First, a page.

If you’re a passionate yoga practitioner, you’ve probably noticed the benefits of yoga. Maybe you’re sleeping better or getting fewer colds or just feeling more relaxed and at ease. But if you’ve ever tried telling a newbie about the benefits of yoga, you might find that explanations like “It increases the flow of prana” or “It brings energy up your spine” fall on deaf or skeptical ears.
As it happens, Western science is starting to provide some concrete clues as to how yoga works to improve health, heal aches and pains, and keep sickness at bay. Once you understand them, you’ll have even more motivation to step onto your mat, and you probably won’t feel so tongue-tied the next time someone asks you why you spend time on your mat.
Regular yoga practice may reduce levels of stress and body-wide inflammation, contributing to healthier hearts. Several of the factors contributing to heart disease, including high blood pressure and excess weight, can also be addressed through yoga.
When you regularly get your heart rate into the aerobic range, you lower your risk of heart attack and can relieve depression.
Helps You Sleep Better And Relax
Research show that a consistent bedtime yoga routine can help you get in the right mindset and prepare your body to fall asleep and stay asleep.
Stimulation is good, but too much of it taxes the nervous system. It can provide relief from the hustle and bustle of modern life.
According to the National Institutes of Health, scientific evidence shows that yoga supports stress management, mental health, mindfulness, healthy eating, weight loss and quality sleep. When used alone or along with other methods of alleviating stress, such as meditation, yoga can be a powerful way to keep stress in check.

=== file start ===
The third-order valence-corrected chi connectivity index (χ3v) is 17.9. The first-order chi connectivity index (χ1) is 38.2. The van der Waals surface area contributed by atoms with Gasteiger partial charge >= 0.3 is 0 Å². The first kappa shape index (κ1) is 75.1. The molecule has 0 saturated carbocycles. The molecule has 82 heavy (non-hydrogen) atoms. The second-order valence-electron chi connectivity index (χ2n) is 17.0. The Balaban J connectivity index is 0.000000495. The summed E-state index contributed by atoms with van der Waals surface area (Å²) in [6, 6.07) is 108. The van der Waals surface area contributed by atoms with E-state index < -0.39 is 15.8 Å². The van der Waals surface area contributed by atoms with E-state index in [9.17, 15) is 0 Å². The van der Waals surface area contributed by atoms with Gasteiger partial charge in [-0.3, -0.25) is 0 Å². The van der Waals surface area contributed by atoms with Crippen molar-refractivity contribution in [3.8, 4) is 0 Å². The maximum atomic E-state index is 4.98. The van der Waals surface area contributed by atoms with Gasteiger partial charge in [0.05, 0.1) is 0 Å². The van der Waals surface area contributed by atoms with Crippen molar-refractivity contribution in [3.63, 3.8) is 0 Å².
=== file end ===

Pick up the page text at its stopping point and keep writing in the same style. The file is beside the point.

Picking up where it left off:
Improve Strength, Balance and Flexibility
Slow movements and deep breathing increase blood flow and warm up muscles, while holding a pose can build strength.
During your first class, you probably won’t be able to touch your toes, never mind do a backbend. But if you stick with it, you’ll notice a gradual loosening, and eventually, seemingly impossible poses will become possible.
Relief Back Pain
Yoga is as good as basic stretching for easing pain and improving mobility in people with lower back pain. The American College of Physicians recommends yoga as a first-line treatment for chronic low back pain.
Multiple studies have confirmed the many mental and physical benefits of yoga.
Incorporating it into your routine can help enhance your health, increase strength and flexibility and reduce symptoms of stress, depression and anxiety.
Finding the time to practice yoga just a few times per week may be enough to make a noticeable difference when it comes to your health.